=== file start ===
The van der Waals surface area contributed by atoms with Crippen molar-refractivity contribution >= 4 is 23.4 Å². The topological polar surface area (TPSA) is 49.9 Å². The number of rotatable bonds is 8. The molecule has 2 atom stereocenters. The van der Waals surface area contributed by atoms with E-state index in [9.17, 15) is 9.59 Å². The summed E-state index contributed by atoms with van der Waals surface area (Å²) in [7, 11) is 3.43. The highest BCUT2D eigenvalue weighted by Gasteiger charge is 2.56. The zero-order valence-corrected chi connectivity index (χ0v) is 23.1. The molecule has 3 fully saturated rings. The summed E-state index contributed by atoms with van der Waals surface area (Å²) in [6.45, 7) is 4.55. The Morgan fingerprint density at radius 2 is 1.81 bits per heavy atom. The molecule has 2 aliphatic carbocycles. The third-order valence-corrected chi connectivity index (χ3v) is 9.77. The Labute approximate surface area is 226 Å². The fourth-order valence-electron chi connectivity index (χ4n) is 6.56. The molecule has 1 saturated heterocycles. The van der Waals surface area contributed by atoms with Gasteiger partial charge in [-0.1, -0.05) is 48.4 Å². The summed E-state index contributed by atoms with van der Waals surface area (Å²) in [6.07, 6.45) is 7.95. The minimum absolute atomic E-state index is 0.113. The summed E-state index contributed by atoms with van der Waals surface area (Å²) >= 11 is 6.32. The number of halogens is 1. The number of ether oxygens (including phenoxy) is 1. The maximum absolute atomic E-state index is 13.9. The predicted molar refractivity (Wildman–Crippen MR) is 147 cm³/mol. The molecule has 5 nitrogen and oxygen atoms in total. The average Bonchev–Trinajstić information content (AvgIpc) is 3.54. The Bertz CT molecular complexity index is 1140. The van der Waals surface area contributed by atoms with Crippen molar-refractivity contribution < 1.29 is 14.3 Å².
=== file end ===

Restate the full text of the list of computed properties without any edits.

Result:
The van der Waals surface area contributed by atoms with Crippen molar-refractivity contribution >= 4 is 23.4 Å². The topological polar surface area (TPSA) is 49.9 Å². The number of rotatable bonds is 8. The molecule has 2 atom stereocenters. The van der Waals surface area contributed by atoms with E-state index in [9.17, 15) is 9.59 Å². The summed E-state index contributed by atoms with van der Waals surface area (Å²) in [7, 11) is 3.43. The highest BCUT2D eigenvalue weighted by Gasteiger charge is 2.56. The zero-order valence-corrected chi connectivity index (χ0v) is 23.1. The molecule has 3 fully saturated rings. The summed E-state index contributed by atoms with van der Waals surface area (Å²) in [6.45, 7) is 4.55. The Morgan fingerprint density at radius 2 is 1.81 bits per heavy atom. The molecule has 2 aliphatic carbocycles. The third-order valence-corrected chi connectivity index (χ3v) is 9.77. The Labute approximate surface area is 226 Å². The fourth-order valence-electron chi connectivity index (χ4n) is 6.56. The molecule has 1 saturated heterocycles. The van der Waals surface area contributed by atoms with Gasteiger partial charge in [-0.1, -0.05) is 48.4 Å². The summed E-state index contributed by atoms with van der Waals surface area (Å²) in [6.07, 6.45) is 7.95. The minimum absolute atomic E-state index is 0.113. The summed E-state index contributed by atoms with van der Waals surface area (Å²) >= 11 is 6.32. The number of halogens is 1. The number of ether oxygens (including phenoxy) is 1. The maximum absolute atomic E-state index is 13.9. The predicted molar refractivity (Wildman–Crippen MR) is 147 cm³/mol. The molecule has 5 nitrogen and oxygen atoms in total. The average Bonchev–Trinajstić information content (AvgIpc) is 3.54. The Bertz CT molecular complexity index is 1140. The van der Waals surface area contributed by atoms with Crippen molar-refractivity contribution < 1.29 is 14.3 Å².